Third, some languages like English do not use phonation to mark contrasts. Nonetheless, English listeners’ perception of talker pitch is influenced by spectral slope such that sounds with tenser/flatter spectral slope are heard as having a higher pitch for both synthetic and resynthesized speech (Kuang & Liberman, 2015; Kuang, Guo, & Liberman, 2016). This may allow listeners to normalize for pitch range (Honorof & Whalen, 2005) by making use of changes in voice quality that occur in the higher parts of speakers’ pitch range (Hollien, 1974). However, listeners were not sensitive to the steepness of the spectral slope (as long as it was not entirely flat), i.e., the degree of breathiness/tenseness.
To summarize, voice quality plays a variety of roles cross-linguistically, and is used by listeners for different purposes. The next section gives a brief introduction to the target language of this study, Wu Chinese, in which voice quality facilitates tonal register contrasts.
Wu Chinese is spoken in Shanghai, Zhejiang province and southern Jiangsu province of China. The two target dialects, Shanghai and Jiashan, are both sub-dialects of Wu. According to Yip (1980, 2002), a register feature [+/– Upper] divides the tonal space according to pitch: [+Upper] indicates a higher pitch range (corresponding to the historical yin tones) and [–Upper] indicates a lower pitch range (corresponding to the historical yang tones) creating a tonal register contrast. Historically, the register was also related to initial consonant voicing, that is, voiceless consonants only occurred in upper registers (yin tones) and voiced consonants only occurred in lower registers (yang tones). While the restriction on the distribution of consonant voicing and register still exists in non-initial position, the voicing contrast has been lost in initial position (e.g., Chen & Gussenhoven, 2015).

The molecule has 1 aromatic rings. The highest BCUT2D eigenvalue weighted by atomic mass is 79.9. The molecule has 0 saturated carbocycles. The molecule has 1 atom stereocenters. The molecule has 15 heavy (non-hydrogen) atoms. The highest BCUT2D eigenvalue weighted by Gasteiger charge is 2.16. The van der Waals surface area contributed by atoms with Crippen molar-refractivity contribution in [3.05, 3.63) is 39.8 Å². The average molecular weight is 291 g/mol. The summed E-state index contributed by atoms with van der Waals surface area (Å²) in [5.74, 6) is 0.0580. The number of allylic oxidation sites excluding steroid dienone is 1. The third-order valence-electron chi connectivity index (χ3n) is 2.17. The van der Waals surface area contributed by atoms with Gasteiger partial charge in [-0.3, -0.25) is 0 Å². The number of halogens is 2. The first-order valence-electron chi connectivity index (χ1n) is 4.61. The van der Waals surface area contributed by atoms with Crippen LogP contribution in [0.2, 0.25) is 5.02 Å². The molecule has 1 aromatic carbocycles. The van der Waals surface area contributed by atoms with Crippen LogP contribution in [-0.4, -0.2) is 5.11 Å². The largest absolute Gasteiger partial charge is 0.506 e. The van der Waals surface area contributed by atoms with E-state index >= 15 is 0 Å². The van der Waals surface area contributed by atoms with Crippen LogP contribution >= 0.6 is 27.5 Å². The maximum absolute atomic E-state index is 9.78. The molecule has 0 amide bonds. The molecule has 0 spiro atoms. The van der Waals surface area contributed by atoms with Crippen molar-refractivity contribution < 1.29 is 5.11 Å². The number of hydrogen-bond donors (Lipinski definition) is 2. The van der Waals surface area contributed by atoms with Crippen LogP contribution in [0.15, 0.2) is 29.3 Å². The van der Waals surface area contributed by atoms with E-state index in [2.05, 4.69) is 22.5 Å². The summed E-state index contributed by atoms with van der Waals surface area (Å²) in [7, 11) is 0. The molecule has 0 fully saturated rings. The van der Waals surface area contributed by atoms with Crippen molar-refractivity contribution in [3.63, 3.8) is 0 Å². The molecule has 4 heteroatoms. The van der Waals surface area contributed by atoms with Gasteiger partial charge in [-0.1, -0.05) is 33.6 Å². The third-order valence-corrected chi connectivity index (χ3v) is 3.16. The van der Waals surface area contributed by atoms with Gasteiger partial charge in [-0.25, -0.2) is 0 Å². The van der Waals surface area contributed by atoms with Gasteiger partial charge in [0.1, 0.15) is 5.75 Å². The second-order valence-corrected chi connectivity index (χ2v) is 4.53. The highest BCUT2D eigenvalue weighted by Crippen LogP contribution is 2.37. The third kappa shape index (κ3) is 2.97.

The tone inventory of Shanghai and Jiashan dialect are represented using the register features in Table 1 together with Chao numbers (Chao, 1930) indicating the pitch contour (numbers 1–5 stand for lower–higher pitch). Tone notations of Shanghai Wu are from Xu and Tang (1988); as there is no previous study on Jiashan Wu, the transcriptions are based on the first author’s experience as a native speaker and Yu (1988) on Jiaxing Wu, a highly similar dialect spoken nearby.
There are four types of tones: falling, level, rising, and checked. Checked tones are relatively short in vowel duration and end in a glottal stop. Both dialects have fewer than eight tones due to historical mergers. Shanghai dialect merged the level and the rising tones in the upper register, while falling, level, and rising tones were merged into one rising tone in the lower register (Qian, 1992), leaving a five-tone system. In Jiashan, only the lower-register level and rising tones were merged, resulting in a rising tone (Yu, 1988) and a seven-tone system.
Note that the tone notations in Table 1 do not accurately match the F0 trajectories, but are rather an abstract representation. Various other notations are proposed by different researchers (as discussed in Chen & Gussenhoven, 2015 for Shanghai Wu), as the pronunciations are varied across individuals and generations. However, no one notation can accurately reflect the exact F0 trajectories given the large variation. Therefore, similar to differences between formant values and distinct IPA symbols, the tones represented in Chao numbers are phonemic and do not necessarily correspond to the actual phonetic realization. For example, related to the current study, the Jiashan falling tone is realized with a steeper contour in the upper register than the lower register while the Shanghai rising tone is realized with a steeper contour in the lower register than the upper register, although the tone notations do not reflect such differences. For the checked tone, while it is always produced with shorter vowel duration, speakers vary in how audible the glottal stop is.
While pitch range signals the register contrast, it is not the only cue. Others involve voice quality, pitch contour, and duration. Crucially, the upper tonal register is produced with modal voice whereas the lower tonal register is produced with breathy voice (Cao & Maddieson, 1992; Chen, 2010; Gao, Hallé, Honda, Maeda, & Toda, 2011; Zhang & Yan, 2015; Jiang & Kuang, 2016). In addition, in many Wu dialects, the steepness of the contour in contour tones differs in the two registers2 (e.g., Chen & Gussenhoven, 2015).